Pupil performance has remained “flat” since the mid-90s despite a sharp increase in investment in the education system, it was revealed.
The respected Organisation for Economic Co-operation and Development (OECD) told how the proportion of national wealth spent on schools and colleges soared from 3.6 per cent to 4.5 per cent in 2009 – the sixth highest total in the developed world.
By the time the last Government left office, around £64 billion was being spent on education.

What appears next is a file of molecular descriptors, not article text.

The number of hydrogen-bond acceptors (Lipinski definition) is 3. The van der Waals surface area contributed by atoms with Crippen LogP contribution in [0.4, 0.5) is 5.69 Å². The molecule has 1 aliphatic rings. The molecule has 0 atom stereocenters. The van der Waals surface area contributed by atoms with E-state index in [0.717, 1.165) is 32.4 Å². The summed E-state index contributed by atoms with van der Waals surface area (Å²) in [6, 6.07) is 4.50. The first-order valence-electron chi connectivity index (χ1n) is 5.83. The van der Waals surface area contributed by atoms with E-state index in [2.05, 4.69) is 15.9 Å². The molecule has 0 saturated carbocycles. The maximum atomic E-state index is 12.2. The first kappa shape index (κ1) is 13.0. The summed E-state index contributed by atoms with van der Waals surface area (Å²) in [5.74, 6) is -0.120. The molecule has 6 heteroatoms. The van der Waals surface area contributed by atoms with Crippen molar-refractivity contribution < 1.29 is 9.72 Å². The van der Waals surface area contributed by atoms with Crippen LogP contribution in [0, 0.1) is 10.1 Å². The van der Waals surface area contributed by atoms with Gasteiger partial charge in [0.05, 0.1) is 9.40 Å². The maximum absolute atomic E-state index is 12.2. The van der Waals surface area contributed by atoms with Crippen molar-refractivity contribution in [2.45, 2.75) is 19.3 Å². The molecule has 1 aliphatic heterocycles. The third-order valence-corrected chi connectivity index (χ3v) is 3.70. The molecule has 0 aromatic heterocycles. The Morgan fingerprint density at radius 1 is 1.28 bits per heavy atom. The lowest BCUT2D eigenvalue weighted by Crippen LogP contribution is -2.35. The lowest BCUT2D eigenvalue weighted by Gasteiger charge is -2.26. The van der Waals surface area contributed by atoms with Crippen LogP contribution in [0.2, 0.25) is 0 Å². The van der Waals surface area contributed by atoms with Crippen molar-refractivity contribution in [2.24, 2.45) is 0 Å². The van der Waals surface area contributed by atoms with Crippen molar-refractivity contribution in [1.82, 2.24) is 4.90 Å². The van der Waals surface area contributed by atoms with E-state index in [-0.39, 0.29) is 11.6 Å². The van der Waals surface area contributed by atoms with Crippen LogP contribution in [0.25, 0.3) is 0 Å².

But today’s study revealed that the hike led to “no improvement in student learning outcomes”, with Britain slipping behind many other countries in reading, mathematics and science.
Turning on the tax fire hose doesn\’t actually solve problems. It\’s how you spend money that matters, not how much.
Or, to put it into the English political words, it\’s not resources it\’s the structure.
Another way of putting it is that we should always be interested in the outputs, not the volume of inputs. And a system that can swallow an extra 0.9% of GDP with no change in outputs at all obviously needs a severe restructuring.